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Handling a Freak

Board 10
East Deals
Both Vul
N
W E
S
J
A K J 8 7 5 2
Q J 10 4 3
West North East South
?

What do you open the East hand, and what is your general plan? There is no right or wrong answer, but there are two possibilities. First of all, it's a genuine opening bid, so 1  can hardly be wrong. Second, you can elect to preempt with a 5  bid in order to make life difficult for the opponents. Both plans have merit, and both have drawbacks. Let's suppose you open 1 , the theoretically correct bid, and see the following first round of bidding:


Board 10
East Deals
Both Vul
N
W E
S
J
A K J 8 7 5 2
Q J 10 4 3
West North East South
1  1 ♠
2  2 ♠ ?

You are pretty sure the opponents are headed for 4 ♠. Do you bid some number of clubs in order to bring partner into the picture? If so, how many clubs do you bid? If you bid clubs the opponents might discover that they have a massive heart fit, so that plan has drawbacks.

Do you jump to 5  in order to make the opponents guess? Or do you bid 3  in an attempt to "walk the dog"? As I said, there is no right or wrong answer, at least in theory. Whatever works at the table is the right answer.

There is one bid that gives up captaincy, and puts your trust in partner: 5 ♣. This bid shows a massive 2-suiter, and a good partner should now know what to do.


Board 10
East Deals
Both Vul
N
W E
S
J
A K J 8 7 5 2
Q J 10 4 3
West North East South
1  1 ♠
2  2 ♠ 5  5 ♠
Dbl Pass ?

Instead of 5 ♣, suppose instead that you bid 5  in order to keep the opponents in the dark about the heart fit that you know they must have. Partner would have made a negative double over 1 ♠ with four hearts, so the opponents have a ten card heart fit.

But the auction shown here is not the auction you had hoped for. Given that partner has raised your diamonds, you expect to take zero tricks in your own hand on defense. On a very good day, you might win a diamond, but I wouldn't hold my breath. On the other hand, if you bid 6 , you might drive them into 6 ♠, against which you have no defense. You are certainly in a competitive bidding pickle here. Do you pull partner's double? If you decide to pull the double, will the opponents go to 6 ♠? Moreover, partner might well have all his high card values in the major suits. Perhaps the opponents are overboard. Among the good things that could happen on defense is the possibility that you could get a heart ruff.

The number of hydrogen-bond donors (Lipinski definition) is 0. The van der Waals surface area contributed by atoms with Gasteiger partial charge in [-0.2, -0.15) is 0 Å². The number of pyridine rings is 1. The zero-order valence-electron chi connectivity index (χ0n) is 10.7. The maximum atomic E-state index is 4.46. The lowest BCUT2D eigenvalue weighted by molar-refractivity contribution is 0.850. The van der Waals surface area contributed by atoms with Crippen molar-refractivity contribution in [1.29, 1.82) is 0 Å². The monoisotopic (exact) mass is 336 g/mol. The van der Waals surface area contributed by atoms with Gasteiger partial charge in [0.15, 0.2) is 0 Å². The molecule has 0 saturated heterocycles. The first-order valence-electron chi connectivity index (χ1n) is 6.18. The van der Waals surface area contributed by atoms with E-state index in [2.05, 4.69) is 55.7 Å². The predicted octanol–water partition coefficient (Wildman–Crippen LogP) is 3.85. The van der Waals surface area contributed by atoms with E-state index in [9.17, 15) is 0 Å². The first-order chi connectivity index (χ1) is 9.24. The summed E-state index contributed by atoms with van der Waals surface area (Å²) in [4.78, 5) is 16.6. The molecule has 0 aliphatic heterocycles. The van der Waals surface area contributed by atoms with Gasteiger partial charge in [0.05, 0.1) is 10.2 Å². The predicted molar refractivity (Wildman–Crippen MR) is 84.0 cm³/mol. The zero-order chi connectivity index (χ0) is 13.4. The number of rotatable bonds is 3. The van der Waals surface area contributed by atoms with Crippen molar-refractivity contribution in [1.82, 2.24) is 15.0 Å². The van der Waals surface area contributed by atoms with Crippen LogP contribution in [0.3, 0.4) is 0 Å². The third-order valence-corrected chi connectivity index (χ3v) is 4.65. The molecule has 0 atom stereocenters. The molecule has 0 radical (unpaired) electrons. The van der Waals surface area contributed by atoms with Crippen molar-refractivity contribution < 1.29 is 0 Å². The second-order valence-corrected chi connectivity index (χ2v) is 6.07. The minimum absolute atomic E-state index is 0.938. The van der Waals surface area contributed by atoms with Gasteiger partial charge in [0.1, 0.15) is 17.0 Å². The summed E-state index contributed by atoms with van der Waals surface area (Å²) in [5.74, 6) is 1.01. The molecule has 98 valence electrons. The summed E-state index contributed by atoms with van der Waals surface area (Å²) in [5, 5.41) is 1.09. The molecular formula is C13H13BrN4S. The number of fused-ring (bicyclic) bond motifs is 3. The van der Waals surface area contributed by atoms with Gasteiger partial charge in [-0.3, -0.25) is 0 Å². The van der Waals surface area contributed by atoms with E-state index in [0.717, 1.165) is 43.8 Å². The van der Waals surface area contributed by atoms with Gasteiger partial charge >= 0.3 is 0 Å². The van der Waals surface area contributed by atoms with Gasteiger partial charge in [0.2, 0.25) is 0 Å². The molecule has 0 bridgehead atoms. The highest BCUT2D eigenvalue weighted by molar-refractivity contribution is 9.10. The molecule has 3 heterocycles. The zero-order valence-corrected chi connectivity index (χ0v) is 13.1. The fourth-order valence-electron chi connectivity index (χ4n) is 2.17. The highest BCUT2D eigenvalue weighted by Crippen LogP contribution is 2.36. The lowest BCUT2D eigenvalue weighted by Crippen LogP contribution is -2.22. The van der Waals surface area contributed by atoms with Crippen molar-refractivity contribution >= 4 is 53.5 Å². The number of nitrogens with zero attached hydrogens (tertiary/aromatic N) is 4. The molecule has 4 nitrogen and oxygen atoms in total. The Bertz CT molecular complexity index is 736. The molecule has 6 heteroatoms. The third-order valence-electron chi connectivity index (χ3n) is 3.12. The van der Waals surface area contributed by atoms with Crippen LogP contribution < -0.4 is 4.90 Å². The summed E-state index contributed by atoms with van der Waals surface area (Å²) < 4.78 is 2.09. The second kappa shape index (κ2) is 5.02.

Board 10
East Deals
Both Vul
N
W E
S
J
A K J 8 7 5 2
Q J 10 4 3
West North East South
5  5 ♠
Pass Pass ?

OK, let's go back to the opening bid. Suppose you elect to preempt 5 . Do you break the rule and bid again in the above auction, presumably by bidding 6 ♣? Or do you pass, hoping that the preempt has done its work? Questions, questions. But as I said, no clear answers.

Gentle reader, if you have read this far you have an advantage over every East that picked up this hand. If you are sure what the best plan for this hand is, you're a better analyst than your humble reporter. Nevertheless, I do not approve of a 5  preempt. Your hand is just too good for that. Let us take a closer look at a 5 ♣ bid.


Board 10
East Deals
Both Vul
N
W E
S
J
A K J 8 7 5 2
Q J 10 4 3
West North East South
1  1 ♠
2  2 ♠ 5 ♣

The first thing to note is that a 5 ♣ bid describes your hand very nicely. It describes a massive 2-suited hand in the minors, which is exactly what you have. Now that you have described the hand accurately, you can relax and let partner take control.

If partner subsequently doubles the opponents, it can only be that he has high cards in the major suits. The 5 ♣ bid is the logical conclusion to your decision to open 1  rather than preempting 5 . Once partner supports diamonds, you can count on taking at least ten tricks in your own hand. Since you would never dream of selling out to 4 ♠, so why not describe your hand? Make your partner part of the team!

Notice that when you bid 5 ♣, partner becomes the only player at the table who knows what is going on. You don't know where partner's values are, nor do the opponents. Partner knows, and is best equipped to make the final decision.

Now let's take a look at the complete deal.


Board 10
East Deals
Both Vul
Q 7 3
K Q 9 7 4 3
10 9 6
8
10 5 2
8 5 2
Q 4 3
A K 9 5
N
W E
S
J
A K J 8 7 5 2
Q J 10 4 3
A K 9 8 6 4
A J 10 6
7 6 2
West North East South
1  1 ♠
2  2 ♠ 5 ♣ Pass
6 ♣! 6  Pass Pass
7 ♣ Pass Pass Dbl
All pass

The auction shown here is one possible ending to this drama. Even when North makes the inspired 6  call, West achieves at least a par score by bidding 7 ♣.

After this auction, West can reasonably presume that the opponents have no more than one minor suit loser, and therefore sacrifices at 7 ♣.

But a funny thing might happen on the way to this "sacrifice". What does the South player lead against 7 ♣? At double dummy, he can underlead the ♠ AK9864 in order to get a diamond ruff. If he does this, I would suggest holding your cards closer to your chest. There is a pretty good

 

     
 
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